"At that point, the gentleman started to flail around the room punching at random objects, but he ended up working himself into such a fervor that he fainted on the floor. The damage done to him by this West Wind must have been incredible. I knew that it was only honorable for me to go and find the man who had so brutally attacked an innocent civilian.

"I went down to the tavern, and the first thing I saw was like a vision of purity. A stranger, cloaked in all white, tall, handsome, and thoroughly insane was tipping his large hat to a lady on the balcony. I walked up to this man, this avenger of unmade laws, and tapped him on the shoulder. He responded, his voice deep and sonorous, seeming to bounce off of the wooden walls and attract the attention of everyone in the room. ‘Sir, I do believe I have seen your graven image upon a poster issued by the government of these United States of America. As a sworn defender of this great nation, I must call you to justice immediately.’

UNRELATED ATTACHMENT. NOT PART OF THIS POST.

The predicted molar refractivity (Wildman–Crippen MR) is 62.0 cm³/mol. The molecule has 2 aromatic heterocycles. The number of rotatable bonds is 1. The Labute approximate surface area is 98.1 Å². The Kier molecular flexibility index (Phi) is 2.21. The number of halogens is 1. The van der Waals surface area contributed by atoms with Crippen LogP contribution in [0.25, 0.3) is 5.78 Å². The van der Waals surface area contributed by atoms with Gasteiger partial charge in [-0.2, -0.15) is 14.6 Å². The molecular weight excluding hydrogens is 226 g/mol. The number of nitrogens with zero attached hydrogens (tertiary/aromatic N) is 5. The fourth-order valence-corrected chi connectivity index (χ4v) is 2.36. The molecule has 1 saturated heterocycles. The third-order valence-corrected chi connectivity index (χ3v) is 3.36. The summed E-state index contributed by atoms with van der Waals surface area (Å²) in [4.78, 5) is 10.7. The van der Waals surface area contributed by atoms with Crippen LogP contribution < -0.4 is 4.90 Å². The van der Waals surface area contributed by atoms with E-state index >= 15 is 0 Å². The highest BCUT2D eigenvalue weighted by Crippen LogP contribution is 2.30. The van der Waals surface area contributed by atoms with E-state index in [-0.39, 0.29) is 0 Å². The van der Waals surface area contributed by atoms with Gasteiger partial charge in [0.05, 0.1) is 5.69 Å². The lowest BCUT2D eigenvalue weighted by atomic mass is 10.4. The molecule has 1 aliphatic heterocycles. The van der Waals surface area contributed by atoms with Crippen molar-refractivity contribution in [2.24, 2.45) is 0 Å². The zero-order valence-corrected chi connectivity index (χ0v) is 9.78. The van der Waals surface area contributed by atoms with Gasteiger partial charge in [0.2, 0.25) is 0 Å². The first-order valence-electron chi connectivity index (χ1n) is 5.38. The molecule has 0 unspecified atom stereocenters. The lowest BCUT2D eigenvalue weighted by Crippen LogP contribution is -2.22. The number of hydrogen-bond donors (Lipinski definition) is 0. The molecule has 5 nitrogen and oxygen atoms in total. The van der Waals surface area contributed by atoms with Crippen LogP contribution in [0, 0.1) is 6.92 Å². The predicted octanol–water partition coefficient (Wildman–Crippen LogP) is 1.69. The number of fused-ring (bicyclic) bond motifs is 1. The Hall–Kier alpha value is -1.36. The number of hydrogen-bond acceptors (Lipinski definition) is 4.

"I ducked his first punch and tried to speak to him, but he wouldn’t let me. As quickly as possible, I shouted out one word. ‘Duel!’ Everything stopped. The entire room was staring at both of us, I shaking nervously and he towering multiple feet above me.

‘Did you say a duel, little man? Fine. So be it. I will meet you at sundown today in front of this very saloon. Then, justice will be served.’

I nodded my head and sat down. He walked, no, sauntered away into the noonday sun.

"At that point, I had no idea of what to do, but from what I understand, the place to go for information is the bartender, and he is the man whom I consulted for some sort of idea about how to defeat my wily opponent. The bartender began to tell me the disturbing information that this man, the West Wind, was really a 42 year old man who had escaped from an insane asylum a few hundred miles away. Before that he had lived with his mother. Now, he had been bothering everyone with his cowboy bravado for almost a month, but unfortunately nobody had enough time to take the man back. In fact, the town worried that I would be the first one he killed.